"Democrats said they planned to consider the bailout proposal separately from an economic recovery program that would include new public works spending, aid to states and added unemployment and food-stamp benefits. Congress could consider that plan and a stop-gap funding plan for the federal government before taking up the Treasury proposal later in the week," they report.

This may not move as fast as some would like: "This is of such import that if it takes a little longer to get it right, so be it," Sen. Chris Dodd, D-Conn., tells the Times.

The context: "The current generation of Democratic congressional leaders feels burned -- and not a little humiliated -- by the Bush administration's use of the 2001 attacks to justify both the speedy enactment of the controversial and complex USA Patriot Act and congressional authorization of the resolution authorizing the use of force in Iraq," Politico's Glenn Thrush writes.

"They can't get away with what they did in 2001," said Sen. Patrick Leahy, D-Vt.

As for the pure politics -- advantage, Obama (for now), writes Bloomberg's Al Hunt. "Obama, as more than a few Democrats are complaining, hasn't been as quick, sharp -- or demagogic -- as they would like. McCain has been beset by deeper difficulties: an inchoate and inconsistent message that seems to reflect political exigencies more than principled convictions. On the financial crisis, last week belonged to Obama."

Pressing that point, a new cable ad from the Obama campaign: "McCain just published an article praising Wall Street deregulation . . . A prescription for disaster."

David Yepsen also sees good fortunes for the Democrats: "If this is a repeat of the 1930s, the Democratic gains of 2006 can be recorded as akin to the Democratic gains in the election of 1930. That election presaged Franklin Roosevelt's victory in 1932, which ushered in 20 years of Democratic control of the White House," Yepsen writes in his Des Moines Register column.

"The events of last week related to the financial meltdown of established institutions could cause this lead to grow, or at least solidify for Obama," Matthew Dowd writes in his ABCNews.com column. In Friday's first debate, "McCain needs a win to overcome Obama's built in advantage in this race," he writes.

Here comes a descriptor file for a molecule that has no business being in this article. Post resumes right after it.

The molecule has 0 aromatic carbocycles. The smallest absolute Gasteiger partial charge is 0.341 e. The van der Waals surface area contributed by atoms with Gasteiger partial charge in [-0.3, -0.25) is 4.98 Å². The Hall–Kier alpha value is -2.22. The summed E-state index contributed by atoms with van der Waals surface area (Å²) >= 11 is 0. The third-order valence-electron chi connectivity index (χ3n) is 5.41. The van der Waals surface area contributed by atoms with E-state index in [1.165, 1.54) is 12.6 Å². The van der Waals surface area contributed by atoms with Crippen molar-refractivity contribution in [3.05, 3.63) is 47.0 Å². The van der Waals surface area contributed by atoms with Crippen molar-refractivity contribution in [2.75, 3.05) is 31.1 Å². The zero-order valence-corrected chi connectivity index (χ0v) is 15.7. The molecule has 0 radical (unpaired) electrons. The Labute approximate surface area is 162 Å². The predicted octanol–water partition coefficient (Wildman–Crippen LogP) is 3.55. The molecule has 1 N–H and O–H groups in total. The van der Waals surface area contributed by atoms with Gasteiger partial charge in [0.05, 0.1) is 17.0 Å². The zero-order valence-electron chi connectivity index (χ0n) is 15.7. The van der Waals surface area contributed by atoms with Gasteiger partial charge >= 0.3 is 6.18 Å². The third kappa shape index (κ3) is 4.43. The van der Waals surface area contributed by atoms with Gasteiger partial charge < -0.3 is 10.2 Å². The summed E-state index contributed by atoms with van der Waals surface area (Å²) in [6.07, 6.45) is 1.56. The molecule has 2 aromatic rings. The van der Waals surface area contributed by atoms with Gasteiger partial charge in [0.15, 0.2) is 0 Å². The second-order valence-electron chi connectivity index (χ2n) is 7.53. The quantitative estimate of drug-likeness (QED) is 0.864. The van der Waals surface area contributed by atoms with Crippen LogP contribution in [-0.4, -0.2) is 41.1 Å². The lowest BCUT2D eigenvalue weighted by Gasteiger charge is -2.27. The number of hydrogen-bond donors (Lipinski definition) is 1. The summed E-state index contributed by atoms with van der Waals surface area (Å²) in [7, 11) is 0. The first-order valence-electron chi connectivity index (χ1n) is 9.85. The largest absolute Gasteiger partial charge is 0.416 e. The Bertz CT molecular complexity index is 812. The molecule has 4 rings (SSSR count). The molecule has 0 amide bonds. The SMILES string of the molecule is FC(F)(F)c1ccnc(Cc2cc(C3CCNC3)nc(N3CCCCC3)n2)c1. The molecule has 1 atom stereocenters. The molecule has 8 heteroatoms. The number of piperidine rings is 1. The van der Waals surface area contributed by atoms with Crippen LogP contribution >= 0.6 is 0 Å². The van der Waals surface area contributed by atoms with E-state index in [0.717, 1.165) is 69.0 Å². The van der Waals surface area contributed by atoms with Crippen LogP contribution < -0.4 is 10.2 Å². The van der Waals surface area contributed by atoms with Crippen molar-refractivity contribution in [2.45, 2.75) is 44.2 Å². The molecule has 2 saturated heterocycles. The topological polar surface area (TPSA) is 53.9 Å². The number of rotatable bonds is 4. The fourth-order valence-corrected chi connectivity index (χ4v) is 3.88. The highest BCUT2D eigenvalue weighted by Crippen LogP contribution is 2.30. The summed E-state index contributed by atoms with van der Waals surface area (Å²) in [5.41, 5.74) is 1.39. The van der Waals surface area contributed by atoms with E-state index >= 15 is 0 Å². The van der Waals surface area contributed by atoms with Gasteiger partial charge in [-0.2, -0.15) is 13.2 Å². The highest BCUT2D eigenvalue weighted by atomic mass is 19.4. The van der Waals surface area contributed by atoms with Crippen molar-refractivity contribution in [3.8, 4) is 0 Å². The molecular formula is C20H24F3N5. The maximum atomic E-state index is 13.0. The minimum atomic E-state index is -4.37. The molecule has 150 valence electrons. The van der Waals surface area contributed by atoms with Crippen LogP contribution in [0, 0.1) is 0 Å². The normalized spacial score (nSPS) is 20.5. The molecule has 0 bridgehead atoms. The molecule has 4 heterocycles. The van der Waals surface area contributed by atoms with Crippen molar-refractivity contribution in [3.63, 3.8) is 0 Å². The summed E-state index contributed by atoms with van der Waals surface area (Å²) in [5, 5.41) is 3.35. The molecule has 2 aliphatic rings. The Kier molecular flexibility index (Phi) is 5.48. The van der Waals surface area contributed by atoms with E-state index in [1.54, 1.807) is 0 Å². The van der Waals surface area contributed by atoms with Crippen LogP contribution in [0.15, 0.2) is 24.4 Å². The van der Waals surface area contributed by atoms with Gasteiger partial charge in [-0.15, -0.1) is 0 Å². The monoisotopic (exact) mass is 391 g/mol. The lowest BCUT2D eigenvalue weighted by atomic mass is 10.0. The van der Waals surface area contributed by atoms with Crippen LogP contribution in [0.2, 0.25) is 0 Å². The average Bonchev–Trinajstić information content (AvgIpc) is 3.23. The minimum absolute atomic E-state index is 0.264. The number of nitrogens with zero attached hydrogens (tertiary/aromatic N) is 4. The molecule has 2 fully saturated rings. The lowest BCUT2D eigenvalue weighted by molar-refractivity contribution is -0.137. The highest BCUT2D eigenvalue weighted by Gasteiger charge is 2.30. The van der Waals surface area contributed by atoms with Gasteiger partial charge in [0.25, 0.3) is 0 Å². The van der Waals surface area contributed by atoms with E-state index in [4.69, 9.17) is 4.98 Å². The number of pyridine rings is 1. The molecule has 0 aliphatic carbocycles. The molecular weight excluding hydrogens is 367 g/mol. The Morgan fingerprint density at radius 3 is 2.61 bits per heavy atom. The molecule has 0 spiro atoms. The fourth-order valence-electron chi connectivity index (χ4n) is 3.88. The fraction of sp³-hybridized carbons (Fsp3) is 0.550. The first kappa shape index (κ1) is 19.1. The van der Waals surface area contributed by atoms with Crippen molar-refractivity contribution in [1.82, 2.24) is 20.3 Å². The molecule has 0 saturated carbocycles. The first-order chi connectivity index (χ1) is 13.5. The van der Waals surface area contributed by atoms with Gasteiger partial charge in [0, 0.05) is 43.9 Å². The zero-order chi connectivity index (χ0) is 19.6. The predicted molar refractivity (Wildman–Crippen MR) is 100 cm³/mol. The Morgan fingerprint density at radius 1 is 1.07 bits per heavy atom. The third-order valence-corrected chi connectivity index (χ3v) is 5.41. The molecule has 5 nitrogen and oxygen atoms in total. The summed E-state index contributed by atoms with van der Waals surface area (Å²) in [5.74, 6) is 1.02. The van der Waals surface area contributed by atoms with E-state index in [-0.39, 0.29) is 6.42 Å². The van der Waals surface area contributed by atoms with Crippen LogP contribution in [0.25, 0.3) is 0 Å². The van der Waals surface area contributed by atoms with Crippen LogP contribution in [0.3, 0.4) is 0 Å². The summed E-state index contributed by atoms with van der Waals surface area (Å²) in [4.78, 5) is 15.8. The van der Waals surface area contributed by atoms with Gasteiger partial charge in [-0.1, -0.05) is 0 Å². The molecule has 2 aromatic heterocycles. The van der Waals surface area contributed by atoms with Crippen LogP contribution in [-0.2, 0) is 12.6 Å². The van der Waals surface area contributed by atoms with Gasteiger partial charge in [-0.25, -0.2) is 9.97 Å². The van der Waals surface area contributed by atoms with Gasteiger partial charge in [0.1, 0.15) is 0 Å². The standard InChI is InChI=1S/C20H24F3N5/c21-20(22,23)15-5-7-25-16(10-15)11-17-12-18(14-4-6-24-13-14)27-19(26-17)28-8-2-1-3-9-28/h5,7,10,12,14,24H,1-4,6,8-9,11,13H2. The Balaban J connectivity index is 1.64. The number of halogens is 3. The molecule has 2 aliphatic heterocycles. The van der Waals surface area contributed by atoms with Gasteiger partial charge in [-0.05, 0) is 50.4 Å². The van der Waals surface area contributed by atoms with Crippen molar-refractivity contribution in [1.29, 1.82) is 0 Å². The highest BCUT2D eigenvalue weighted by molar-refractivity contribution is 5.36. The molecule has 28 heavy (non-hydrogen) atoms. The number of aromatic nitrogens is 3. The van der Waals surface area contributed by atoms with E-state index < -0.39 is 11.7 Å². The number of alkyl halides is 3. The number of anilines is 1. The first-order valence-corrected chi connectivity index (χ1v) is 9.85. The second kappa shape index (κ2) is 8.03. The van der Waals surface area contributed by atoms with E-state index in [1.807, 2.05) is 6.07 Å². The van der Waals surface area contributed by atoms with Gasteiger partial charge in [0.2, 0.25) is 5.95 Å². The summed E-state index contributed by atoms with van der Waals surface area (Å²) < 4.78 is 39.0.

Is something still missing? "Barack Obama is a more persuasive messenger, but his economic message has yet to transcend the Gore-Kerry muddle," Jacob Weisberg writes for Slate. "Obama lacks any compelling storyline about why unemployment, inflation and inequality are rising; why the middle class is stagnating; or why the financial system has stopped working."

Could it work for the GOP? "Mr. McCain's tough talk on reforming a bureaucratic, outdated, ineffective regulatory system is just the right tone the Republicans need to strike in this hysterical, fear-ridden political environment," Donald Lambro writes in his Washington Times column.

"I say the Bush administration has failed," McCain said on CBS' "60 Minutes." "I remind you the Democrats have had the majority in Congress for the last two years. So everybody's failed."

McCain is painting Obama as part of the problem. Team McCain's latest ad highlights Obama's Chicago "friends": "His economic adviser, William Daley. Lobbyist. Mayor's brother. His money man, Tony Rezko. Client. Patron. Convicted Felon. His 'political godfather.' Emil Jones. Under ethical cloud. His governor, Rod Blagojevich. A legacy of federal and state investigations. With friends like that, Obama is not ready to lead."